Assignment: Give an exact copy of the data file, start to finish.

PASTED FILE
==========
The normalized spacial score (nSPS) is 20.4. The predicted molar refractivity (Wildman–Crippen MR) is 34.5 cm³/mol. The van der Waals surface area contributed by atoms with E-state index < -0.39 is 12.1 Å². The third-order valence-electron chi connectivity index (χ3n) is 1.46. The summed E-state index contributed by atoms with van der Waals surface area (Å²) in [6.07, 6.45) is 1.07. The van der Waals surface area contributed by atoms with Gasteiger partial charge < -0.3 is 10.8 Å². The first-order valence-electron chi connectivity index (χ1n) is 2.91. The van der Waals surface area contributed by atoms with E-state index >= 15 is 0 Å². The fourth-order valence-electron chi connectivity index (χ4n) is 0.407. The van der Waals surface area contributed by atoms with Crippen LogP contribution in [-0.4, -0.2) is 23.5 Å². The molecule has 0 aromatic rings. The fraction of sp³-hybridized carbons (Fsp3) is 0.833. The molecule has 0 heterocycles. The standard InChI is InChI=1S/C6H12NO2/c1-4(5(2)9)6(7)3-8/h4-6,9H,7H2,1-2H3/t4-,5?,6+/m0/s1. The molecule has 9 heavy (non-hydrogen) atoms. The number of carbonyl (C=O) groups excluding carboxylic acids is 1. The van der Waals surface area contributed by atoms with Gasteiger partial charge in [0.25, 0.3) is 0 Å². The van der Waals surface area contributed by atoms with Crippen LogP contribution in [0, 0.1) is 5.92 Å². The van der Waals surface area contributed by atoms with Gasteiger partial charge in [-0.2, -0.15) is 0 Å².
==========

The normalized spacial score (nSPS) is 20.4. The predicted molar refractivity (Wildman–Crippen MR) is 34.5 cm³/mol. The van der Waals surface area contributed by atoms with E-state index < -0.39 is 12.1 Å². The third-order valence-electron chi connectivity index (χ3n) is 1.46. The summed E-state index contributed by atoms with van der Waals surface area (Å²) in [6.07, 6.45) is 1.07. The van der Waals surface area contributed by atoms with Gasteiger partial charge < -0.3 is 10.8 Å². The first-order valence-electron chi connectivity index (χ1n) is 2.91. The van der Waals surface area contributed by atoms with E-state index >= 15 is 0 Å². The fourth-order valence-electron chi connectivity index (χ4n) is 0.407. The van der Waals surface area contributed by atoms with Crippen LogP contribution in [-0.4, -0.2) is 23.5 Å². The molecule has 0 aromatic rings. The fraction of sp³-hybridized carbons (Fsp3) is 0.833. The molecule has 0 heterocycles. The standard InChI is InChI=1S/C6H12NO2/c1-4(5(2)9)6(7)3-8/h4-6,9H,7H2,1-2H3/t4-,5?,6+/m0/s1. The molecule has 9 heavy (non-hydrogen) atoms. The number of carbonyl (C=O) groups excluding carboxylic acids is 1. The van der Waals surface area contributed by atoms with Gasteiger partial charge in [0.25, 0.3) is 0 Å². The van der Waals surface area contributed by atoms with Crippen LogP contribution in [0, 0.1) is 5.92 Å². The van der Waals surface area contributed by atoms with Gasteiger partial charge in [-0.2, -0.15) is 0 Å².